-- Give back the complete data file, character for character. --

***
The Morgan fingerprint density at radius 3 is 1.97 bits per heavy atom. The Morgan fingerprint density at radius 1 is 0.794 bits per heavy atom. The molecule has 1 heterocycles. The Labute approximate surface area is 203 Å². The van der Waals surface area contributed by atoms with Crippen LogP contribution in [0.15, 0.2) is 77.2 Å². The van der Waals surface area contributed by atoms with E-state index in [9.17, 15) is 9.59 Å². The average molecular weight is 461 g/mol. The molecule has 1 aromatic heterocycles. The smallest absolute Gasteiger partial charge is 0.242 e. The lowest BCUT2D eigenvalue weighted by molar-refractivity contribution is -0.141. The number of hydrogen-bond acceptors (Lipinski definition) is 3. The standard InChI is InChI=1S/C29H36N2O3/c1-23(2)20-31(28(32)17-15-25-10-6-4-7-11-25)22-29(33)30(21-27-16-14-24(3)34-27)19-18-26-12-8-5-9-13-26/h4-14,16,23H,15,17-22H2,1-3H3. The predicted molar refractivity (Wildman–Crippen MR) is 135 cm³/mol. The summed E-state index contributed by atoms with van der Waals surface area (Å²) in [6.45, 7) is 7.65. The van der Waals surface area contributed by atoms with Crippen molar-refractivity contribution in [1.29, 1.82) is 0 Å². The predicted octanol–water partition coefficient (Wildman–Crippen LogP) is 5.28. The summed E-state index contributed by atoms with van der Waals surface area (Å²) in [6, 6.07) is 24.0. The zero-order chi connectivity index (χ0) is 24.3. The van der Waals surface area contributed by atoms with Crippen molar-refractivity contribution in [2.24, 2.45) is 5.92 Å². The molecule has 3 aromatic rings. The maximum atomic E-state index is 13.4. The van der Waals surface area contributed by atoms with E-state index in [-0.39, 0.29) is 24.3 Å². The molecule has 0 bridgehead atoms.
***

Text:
The Morgan fingerprint density at radius 3 is 1.97 bits per heavy atom. The Morgan fingerprint density at radius 1 is 0.794 bits per heavy atom. The molecule has 1 heterocycles. The Labute approximate surface area is 203 Å². The van der Waals surface area contributed by atoms with Crippen LogP contribution in [0.15, 0.2) is 77.2 Å². The van der Waals surface area contributed by atoms with E-state index in [9.17, 15) is 9.59 Å². The average molecular weight is 461 g/mol. The molecule has 1 aromatic heterocycles. The smallest absolute Gasteiger partial charge is 0.242 e. The lowest BCUT2D eigenvalue weighted by molar-refractivity contribution is -0.141. The number of hydrogen-bond acceptors (Lipinski definition) is 3. The standard InChI is InChI=1S/C29H36N2O3/c1-23(2)20-31(28(32)17-15-25-10-6-4-7-11-25)22-29(33)30(21-27-16-14-24(3)34-27)19-18-26-12-8-5-9-13-26/h4-14,16,23H,15,17-22H2,1-3H3. The predicted molar refractivity (Wildman–Crippen MR) is 135 cm³/mol. The summed E-state index contributed by atoms with van der Waals surface area (Å²) in [6.45, 7) is 7.65. The van der Waals surface area contributed by atoms with Crippen molar-refractivity contribution in [1.29, 1.82) is 0 Å². The predicted octanol–water partition coefficient (Wildman–Crippen LogP) is 5.28. The summed E-state index contributed by atoms with van der Waals surface area (Å²) in [6, 6.07) is 24.0. The zero-order chi connectivity index (χ0) is 24.3. The van der Waals surface area contributed by atoms with Crippen molar-refractivity contribution in [2.24, 2.45) is 5.92 Å². The molecule has 3 aromatic rings. The maximum atomic E-state index is 13.4. The van der Waals surface area contributed by atoms with E-state index in [-0.39, 0.29) is 24.3 Å². The molecule has 0 bridgehead atoms.